My favourite type of ultras are runnable courses in the sunshine, so when Daytona 100 popped up on my radar, a 100 mile point to point race from Jacksonville Beach to Daytona in the December Florida sunshine, it sounded like it had my name written all over it.
The race almost didn’t go ahead as just over 3 weeks before race day, Hurricane Nicole hit Florida, and large parts of the course were destroyed. Whilst I was working on plan B and finding an alternative race in the States, Bob Becker, the Race Director, was brilliant at keeping runners updated. And just one week later, and after some intensive road rebuilding work, we got confirmation that Daytona 100 was on – godbless America and those who mend her roads!
If you ignore their crazy gun laws and at times bonkers politics, I love lots of things about America, and I really love racing in America. Here are a few observations about being back Stateside and running Daytona 100.
Plan your pre-race food wisely
Of every country I’ve visited, I find America the hardest to be vegetarian. Everything (and I mean everything!) comes with meat. Our flight from Heathrow was delayed which meant we missed our connecting flight to Jacksonville. BA were brilliant and put us on the next flight, it just meant we had a 6 hour wait in Miami airport where I thought we’d get something to eat. We walked the entire length of the terminal (twice, to make sure I hadn’t missed anything!) searching for a vegetarian sandwich, at one point I saw a ‘3 cheese’ sandwich on a menu….but then realised it came with ham!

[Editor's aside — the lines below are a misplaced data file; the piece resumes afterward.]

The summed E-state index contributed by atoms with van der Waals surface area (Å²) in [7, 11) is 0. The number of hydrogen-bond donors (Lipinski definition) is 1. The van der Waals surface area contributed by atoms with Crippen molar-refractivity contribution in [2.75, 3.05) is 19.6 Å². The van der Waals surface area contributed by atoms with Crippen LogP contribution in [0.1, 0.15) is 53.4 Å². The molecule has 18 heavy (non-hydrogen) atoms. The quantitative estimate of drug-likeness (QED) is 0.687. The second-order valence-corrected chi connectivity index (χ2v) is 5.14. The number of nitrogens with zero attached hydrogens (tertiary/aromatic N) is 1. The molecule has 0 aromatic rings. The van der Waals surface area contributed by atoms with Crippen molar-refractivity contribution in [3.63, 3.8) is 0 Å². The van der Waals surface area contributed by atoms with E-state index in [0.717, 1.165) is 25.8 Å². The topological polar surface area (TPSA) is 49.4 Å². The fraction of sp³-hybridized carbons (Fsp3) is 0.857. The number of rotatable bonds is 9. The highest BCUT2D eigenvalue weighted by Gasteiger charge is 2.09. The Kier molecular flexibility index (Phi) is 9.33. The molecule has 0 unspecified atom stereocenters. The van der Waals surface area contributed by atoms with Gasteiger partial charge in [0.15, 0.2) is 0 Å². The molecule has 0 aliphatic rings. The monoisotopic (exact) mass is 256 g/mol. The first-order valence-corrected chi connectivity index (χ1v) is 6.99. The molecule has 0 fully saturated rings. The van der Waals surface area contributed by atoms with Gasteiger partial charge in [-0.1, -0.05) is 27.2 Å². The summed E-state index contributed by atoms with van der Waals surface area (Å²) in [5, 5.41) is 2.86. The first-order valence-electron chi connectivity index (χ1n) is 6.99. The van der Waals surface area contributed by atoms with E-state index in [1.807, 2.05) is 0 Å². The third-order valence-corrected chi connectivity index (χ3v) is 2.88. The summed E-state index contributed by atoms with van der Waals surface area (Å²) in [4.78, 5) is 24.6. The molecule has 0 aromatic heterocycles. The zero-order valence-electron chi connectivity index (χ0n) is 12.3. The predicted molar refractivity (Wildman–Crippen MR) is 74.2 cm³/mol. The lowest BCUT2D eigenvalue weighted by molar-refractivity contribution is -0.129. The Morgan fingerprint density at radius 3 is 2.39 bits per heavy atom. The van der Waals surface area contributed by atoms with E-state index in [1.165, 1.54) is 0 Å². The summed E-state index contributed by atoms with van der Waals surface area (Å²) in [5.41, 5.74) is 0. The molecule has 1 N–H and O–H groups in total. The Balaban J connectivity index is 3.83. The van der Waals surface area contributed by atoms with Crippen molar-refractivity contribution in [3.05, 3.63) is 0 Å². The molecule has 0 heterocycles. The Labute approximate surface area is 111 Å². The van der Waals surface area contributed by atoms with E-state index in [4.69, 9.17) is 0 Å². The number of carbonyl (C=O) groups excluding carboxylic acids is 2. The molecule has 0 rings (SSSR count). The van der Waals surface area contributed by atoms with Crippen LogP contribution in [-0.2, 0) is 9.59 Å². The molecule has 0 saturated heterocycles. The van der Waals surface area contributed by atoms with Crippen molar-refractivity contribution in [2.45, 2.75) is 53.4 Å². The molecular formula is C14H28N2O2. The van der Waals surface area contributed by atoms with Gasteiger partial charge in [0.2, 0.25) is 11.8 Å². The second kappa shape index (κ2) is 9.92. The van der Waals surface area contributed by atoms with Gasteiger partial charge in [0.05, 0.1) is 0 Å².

Jacksonville was no better equipped for vegetarians. I always bring my pre-race breakfast from home if I’m racing abroad, but had hoped to get a sandwich as well to eat something solid before I started consuming gels for 18 hours. In America you learn it’s possible to get a gun in an American supermarket, but you won’t find a non-meat sandwich!
My pre-race dinner is always a margherita pizza and an alcohol-free beer, I mean wherever you are in the world you can always get a margherita pizza….well apart from Jacksonville it transpires. I ordered off-menu and ‘built my own’ margherita pizza and the waitress serving us acted like it was the craziest thing she’d ever heard someone wanting a pizza with cheese only!
Remind yourself you know what you’re doing